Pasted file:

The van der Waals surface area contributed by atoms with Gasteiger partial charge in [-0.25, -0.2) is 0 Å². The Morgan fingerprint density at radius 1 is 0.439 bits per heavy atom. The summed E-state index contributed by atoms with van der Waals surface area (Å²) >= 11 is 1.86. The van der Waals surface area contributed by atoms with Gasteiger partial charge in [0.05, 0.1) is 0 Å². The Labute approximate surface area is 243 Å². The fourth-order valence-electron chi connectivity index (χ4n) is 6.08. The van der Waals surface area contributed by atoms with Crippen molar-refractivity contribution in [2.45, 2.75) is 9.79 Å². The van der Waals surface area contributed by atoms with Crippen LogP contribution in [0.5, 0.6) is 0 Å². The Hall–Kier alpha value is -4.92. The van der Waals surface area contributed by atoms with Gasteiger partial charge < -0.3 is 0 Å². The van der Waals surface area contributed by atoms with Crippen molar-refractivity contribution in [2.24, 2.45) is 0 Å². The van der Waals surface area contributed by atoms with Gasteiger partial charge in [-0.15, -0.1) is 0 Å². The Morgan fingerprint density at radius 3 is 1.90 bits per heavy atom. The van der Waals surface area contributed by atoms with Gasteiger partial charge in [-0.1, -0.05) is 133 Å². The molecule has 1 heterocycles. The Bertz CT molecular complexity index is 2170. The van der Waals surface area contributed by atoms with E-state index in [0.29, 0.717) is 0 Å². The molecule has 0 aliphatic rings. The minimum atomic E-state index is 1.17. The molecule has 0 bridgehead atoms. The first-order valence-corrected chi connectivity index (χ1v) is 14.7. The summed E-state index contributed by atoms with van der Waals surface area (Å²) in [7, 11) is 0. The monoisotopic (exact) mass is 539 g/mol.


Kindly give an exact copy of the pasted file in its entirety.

The van der Waals surface area contributed by atoms with Gasteiger partial charge in [-0.25, -0.2) is 0 Å². The Morgan fingerprint density at radius 1 is 0.439 bits per heavy atom. The summed E-state index contributed by atoms with van der Waals surface area (Å²) >= 11 is 1.86. The van der Waals surface area contributed by atoms with Gasteiger partial charge in [0.05, 0.1) is 0 Å². The Labute approximate surface area is 243 Å². The fourth-order valence-electron chi connectivity index (χ4n) is 6.08. The van der Waals surface area contributed by atoms with Crippen molar-refractivity contribution in [2.45, 2.75) is 9.79 Å². The van der Waals surface area contributed by atoms with Crippen LogP contribution in [0.5, 0.6) is 0 Å². The Hall–Kier alpha value is -4.92. The van der Waals surface area contributed by atoms with Gasteiger partial charge < -0.3 is 0 Å². The van der Waals surface area contributed by atoms with Crippen molar-refractivity contribution in [2.24, 2.45) is 0 Å². The van der Waals surface area contributed by atoms with Gasteiger partial charge in [-0.15, -0.1) is 0 Å². The Morgan fingerprint density at radius 3 is 1.90 bits per heavy atom. The van der Waals surface area contributed by atoms with Gasteiger partial charge in [-0.1, -0.05) is 133 Å². The molecule has 1 heterocycles. The Bertz CT molecular complexity index is 2170. The van der Waals surface area contributed by atoms with E-state index in [0.29, 0.717) is 0 Å². The molecule has 0 aliphatic rings. The minimum atomic E-state index is 1.17. The molecule has 0 bridgehead atoms. The first-order valence-corrected chi connectivity index (χ1v) is 14.7. The summed E-state index contributed by atoms with van der Waals surface area (Å²) in [7, 11) is 0. The monoisotopic (exact) mass is 539 g/mol.